Other common names: Livornese Chicken
The Leghorn Chicken originated in Tuscany, Italy and were first exported to the United States in 1852, and then to England in 1870.
According to the American Livestock Breeds Conservancy (ALBC), "Leghorns are active, even ambitious chickens. On range they are splendid foragers and small eaters. The breed is prolific, highly fertile, and hardy. Leghorn chickens lay very large numbers of white eggs – in fact, they lay as well or better than other breeds. It is the combination of hardiness, rate-of-lay, and small appetite that about 1870 turned American poultrymen’s heads and won the Leghorn chicken lasting popularity."
The standard sized Leghorn Chicken is the most popular commercial egg producer in the United States, and in many other countries around the world.
Types: Bantam, Largefowl
Varieties (Single Comb & Rosecomb): Barred, Black, Black Tailed Red, Buff, Columbian, Dark Brown, Gold, Light Brown, Silver, Mille Fluer, White
Uses: Eggs, Ornamental
Bantam: 22 - 26 oz
Largefowl: 4.5 - 6 lbs
Personality: Energetic, alert and afraid of any sudden noise or movement.
Broody: Rarely, occurs with non-white varieties.
Preferred climate: Single Combed Leghorns prefer warm climates. Rosecombs are suitable for any.
Handles confinement: Yes
Egg production: Excellent (5/week)
Egg color: White
Egg size: Extra Large
What else you should know:
The appearance of the Leghorn has a lot to do with which country it is bred in. In the UK, Leghorns are larger, have higher posture, and are only recognized in the color white. In the USA, Leghorns are a bit smaller, and can be productive animals as well as ornamental.
Leghorns are excellent layers, and should be provided with a diet that has sufficient calcium levels. If your feed is not providing enough calcium, consider adding oyster shells to your hens diets. Hens will lay well for their first year, and are often replaced afterwards.
crisp white egg, free range, egg laying maniacs, commercial egg ventures, fantastic egg production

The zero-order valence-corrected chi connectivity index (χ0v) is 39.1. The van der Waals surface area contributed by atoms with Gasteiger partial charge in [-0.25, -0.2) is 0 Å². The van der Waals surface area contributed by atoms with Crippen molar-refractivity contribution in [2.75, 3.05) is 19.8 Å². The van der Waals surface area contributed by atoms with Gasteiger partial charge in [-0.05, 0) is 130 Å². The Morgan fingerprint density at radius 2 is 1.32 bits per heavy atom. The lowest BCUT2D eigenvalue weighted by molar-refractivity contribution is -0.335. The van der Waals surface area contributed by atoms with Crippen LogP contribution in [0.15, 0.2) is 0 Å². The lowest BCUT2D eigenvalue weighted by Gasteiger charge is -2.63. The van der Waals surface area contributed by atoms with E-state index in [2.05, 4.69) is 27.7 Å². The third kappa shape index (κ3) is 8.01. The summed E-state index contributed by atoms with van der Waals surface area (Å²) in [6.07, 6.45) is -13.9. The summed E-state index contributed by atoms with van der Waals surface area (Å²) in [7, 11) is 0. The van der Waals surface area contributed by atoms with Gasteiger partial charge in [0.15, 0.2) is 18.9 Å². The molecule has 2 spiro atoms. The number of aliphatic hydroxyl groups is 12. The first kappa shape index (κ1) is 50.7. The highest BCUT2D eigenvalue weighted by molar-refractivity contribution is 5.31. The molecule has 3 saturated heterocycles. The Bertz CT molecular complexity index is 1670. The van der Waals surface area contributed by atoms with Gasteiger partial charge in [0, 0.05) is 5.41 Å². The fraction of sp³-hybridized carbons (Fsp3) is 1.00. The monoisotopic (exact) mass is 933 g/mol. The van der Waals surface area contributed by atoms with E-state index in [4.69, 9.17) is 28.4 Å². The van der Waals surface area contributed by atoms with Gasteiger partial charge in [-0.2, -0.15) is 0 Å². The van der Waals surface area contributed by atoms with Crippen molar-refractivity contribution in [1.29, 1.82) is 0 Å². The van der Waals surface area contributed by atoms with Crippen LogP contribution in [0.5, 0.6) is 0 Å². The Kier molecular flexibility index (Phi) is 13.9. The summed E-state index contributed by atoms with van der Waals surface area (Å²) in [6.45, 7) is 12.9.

awful meat chickens, flighty, poor nesters, avoid human contact, nervous birds, Leghorn roosters
quick maturity, voracious eaters, fast weight gain, nearly allyearround egg
More than meets the eye
My family has several White Leghorn Chickens. They started laying at around six months of age. They produce large white eggs daily, and they have a generally pleasant demeanor. Some of our hens liked to jump up and propel themselves over the fence to eat the bugs on the other side of the chicken wire. Other than having to catch a few of them once in a while, they are really no trouble. We have a combination of hens and roosters, but our favorite rooster by far was a Leghorn rooster we affectionately named "Foghorn." Foghorn seemed genuinely happy to see us and had a very adventurous spirit. Unfortunately, one day we found that foghorn had a terrible accident. He got his head caught in the top of the chicken feeder. (The feeder is cylindrical with an open top except for a crossbar.) I suppose Foghorn was trying to be creative in the way that he got to his food, but he didn't survive his curiosity. It was a real loss, and the coop will never be the same without him. I know a lot of people don't want to get attached to their chickens or don't believe that's possible, but we fell in love with that rooster. .
From Aphebus Jun 17 2018 1:56AM
Annoying to set up but worth it!
As everyone probably knows, having water always accessible to your chickens is important for their health, but also their egg production. In the south at least, a common issue is your waterer freezing up and having to bust it and re-fill it multiple times a day in the winter. It can be expensive and annoying to install, but a heated waterer is so worth it. It keeps the water from freezing and your flock will always have access to water on it. I only had mine give out on me a couple times over the course of 5-6 years and it saved me enough hassle that I'd consider it worth it..
From Jordan Paul 4 days ago
Leghorn Chickens: white eggs
The leghorn chicken is a light weight flighty chicken. They aren't particularly good at foraging and they aren't a good looking bird.
They are good egg layers often laying 250-300 eggs a year. The lay white eggs. White eggs are the exact same as brown eggs except for the pigment in the egg shell. Nutrition wise they are exactly the same but consumers believe that brown eggs are superior.
Because most consumers want brown eggs these birds have no value in a small farm. Leghorns are decent for a small backyard flock because they lay a lot of eggs and are someone elusive to predators. They also aren't good as a pet because they are very skiddish and flighty..
From Drhunt20 Sep 25 2015 3:46PM